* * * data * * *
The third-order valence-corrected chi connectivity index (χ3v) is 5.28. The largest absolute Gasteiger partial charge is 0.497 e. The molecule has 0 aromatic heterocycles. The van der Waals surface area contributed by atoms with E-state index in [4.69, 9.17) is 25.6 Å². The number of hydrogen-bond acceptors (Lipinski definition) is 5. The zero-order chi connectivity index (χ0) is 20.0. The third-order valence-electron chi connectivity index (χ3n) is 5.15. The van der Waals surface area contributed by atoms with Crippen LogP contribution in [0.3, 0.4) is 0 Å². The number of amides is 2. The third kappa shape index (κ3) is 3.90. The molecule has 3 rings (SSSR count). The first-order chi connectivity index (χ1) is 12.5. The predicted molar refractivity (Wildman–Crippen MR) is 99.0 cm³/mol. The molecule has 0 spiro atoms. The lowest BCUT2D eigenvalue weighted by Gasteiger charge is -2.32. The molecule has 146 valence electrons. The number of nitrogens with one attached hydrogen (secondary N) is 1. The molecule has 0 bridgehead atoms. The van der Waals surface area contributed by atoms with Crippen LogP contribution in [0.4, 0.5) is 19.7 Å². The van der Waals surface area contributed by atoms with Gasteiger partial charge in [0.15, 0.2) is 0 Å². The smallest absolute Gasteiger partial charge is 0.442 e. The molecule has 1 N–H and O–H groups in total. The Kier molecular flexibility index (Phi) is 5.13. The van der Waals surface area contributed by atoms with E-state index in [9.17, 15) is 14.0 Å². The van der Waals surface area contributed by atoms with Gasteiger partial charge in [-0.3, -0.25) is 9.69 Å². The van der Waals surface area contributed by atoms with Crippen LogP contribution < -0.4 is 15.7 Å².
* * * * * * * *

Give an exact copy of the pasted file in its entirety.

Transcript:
The third-order valence-corrected chi connectivity index (χ3v) is 5.28. The largest absolute Gasteiger partial charge is 0.497 e. The molecule has 0 aromatic heterocycles. The van der Waals surface area contributed by atoms with E-state index in [4.69, 9.17) is 25.6 Å². The number of hydrogen-bond acceptors (Lipinski definition) is 5. The zero-order chi connectivity index (χ0) is 20.0. The third-order valence-electron chi connectivity index (χ3n) is 5.15. The van der Waals surface area contributed by atoms with Crippen LogP contribution in [0.3, 0.4) is 0 Å². The number of amides is 2. The third kappa shape index (κ3) is 3.90. The molecule has 3 rings (SSSR count). The first-order chi connectivity index (χ1) is 12.5. The predicted molar refractivity (Wildman–Crippen MR) is 99.0 cm³/mol. The molecule has 0 spiro atoms. The lowest BCUT2D eigenvalue weighted by Gasteiger charge is -2.32. The molecule has 146 valence electrons. The number of nitrogens with one attached hydrogen (secondary N) is 1. The molecule has 0 bridgehead atoms. The van der Waals surface area contributed by atoms with Crippen LogP contribution in [0.4, 0.5) is 19.7 Å². The van der Waals surface area contributed by atoms with Gasteiger partial charge in [0.15, 0.2) is 0 Å². The smallest absolute Gasteiger partial charge is 0.442 e. The molecule has 1 N–H and O–H groups in total. The Kier molecular flexibility index (Phi) is 5.13. The van der Waals surface area contributed by atoms with E-state index in [9.17, 15) is 14.0 Å². The van der Waals surface area contributed by atoms with Gasteiger partial charge in [-0.3, -0.25) is 9.69 Å². The van der Waals surface area contributed by atoms with Crippen LogP contribution < -0.4 is 15.7 Å².